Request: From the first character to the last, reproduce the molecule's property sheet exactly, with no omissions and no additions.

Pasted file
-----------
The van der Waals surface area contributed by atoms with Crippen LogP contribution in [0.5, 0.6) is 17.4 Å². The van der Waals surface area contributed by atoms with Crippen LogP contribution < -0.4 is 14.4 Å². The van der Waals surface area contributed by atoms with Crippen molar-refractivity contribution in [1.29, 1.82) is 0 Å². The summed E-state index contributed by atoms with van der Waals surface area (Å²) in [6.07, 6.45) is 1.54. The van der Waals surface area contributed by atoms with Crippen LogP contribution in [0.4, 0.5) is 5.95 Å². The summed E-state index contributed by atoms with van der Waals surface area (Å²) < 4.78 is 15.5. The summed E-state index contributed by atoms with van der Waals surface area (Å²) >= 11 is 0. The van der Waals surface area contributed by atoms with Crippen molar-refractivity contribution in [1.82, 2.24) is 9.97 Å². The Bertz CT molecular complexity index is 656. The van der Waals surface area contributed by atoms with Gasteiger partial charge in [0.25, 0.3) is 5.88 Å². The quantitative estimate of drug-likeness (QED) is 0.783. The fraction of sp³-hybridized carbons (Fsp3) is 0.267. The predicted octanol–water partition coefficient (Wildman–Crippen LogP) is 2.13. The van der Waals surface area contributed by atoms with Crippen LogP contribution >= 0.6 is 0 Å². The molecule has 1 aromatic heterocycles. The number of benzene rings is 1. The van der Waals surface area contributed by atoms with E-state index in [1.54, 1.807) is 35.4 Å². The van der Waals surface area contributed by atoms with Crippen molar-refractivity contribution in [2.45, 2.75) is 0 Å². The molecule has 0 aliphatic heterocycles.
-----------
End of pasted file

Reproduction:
The van der Waals surface area contributed by atoms with Crippen LogP contribution in [0.5, 0.6) is 17.4 Å². The van der Waals surface area contributed by atoms with Crippen LogP contribution < -0.4 is 14.4 Å². The van der Waals surface area contributed by atoms with Crippen molar-refractivity contribution in [1.29, 1.82) is 0 Å². The summed E-state index contributed by atoms with van der Waals surface area (Å²) in [6.07, 6.45) is 1.54. The van der Waals surface area contributed by atoms with Crippen LogP contribution in [0.4, 0.5) is 5.95 Å². The summed E-state index contributed by atoms with van der Waals surface area (Å²) < 4.78 is 15.5. The summed E-state index contributed by atoms with van der Waals surface area (Å²) >= 11 is 0. The van der Waals surface area contributed by atoms with Crippen molar-refractivity contribution in [1.82, 2.24) is 9.97 Å². The Bertz CT molecular complexity index is 656. The van der Waals surface area contributed by atoms with Gasteiger partial charge in [0.25, 0.3) is 5.88 Å². The quantitative estimate of drug-likeness (QED) is 0.783. The fraction of sp³-hybridized carbons (Fsp3) is 0.267. The predicted octanol–water partition coefficient (Wildman–Crippen LogP) is 2.13. The van der Waals surface area contributed by atoms with Crippen LogP contribution >= 0.6 is 0 Å². The molecule has 1 aromatic heterocycles. The number of benzene rings is 1. The van der Waals surface area contributed by atoms with E-state index in [1.54, 1.807) is 35.4 Å². The van der Waals surface area contributed by atoms with Crippen molar-refractivity contribution in [2.45, 2.75) is 0 Å². The molecule has 0 aliphatic heterocycles.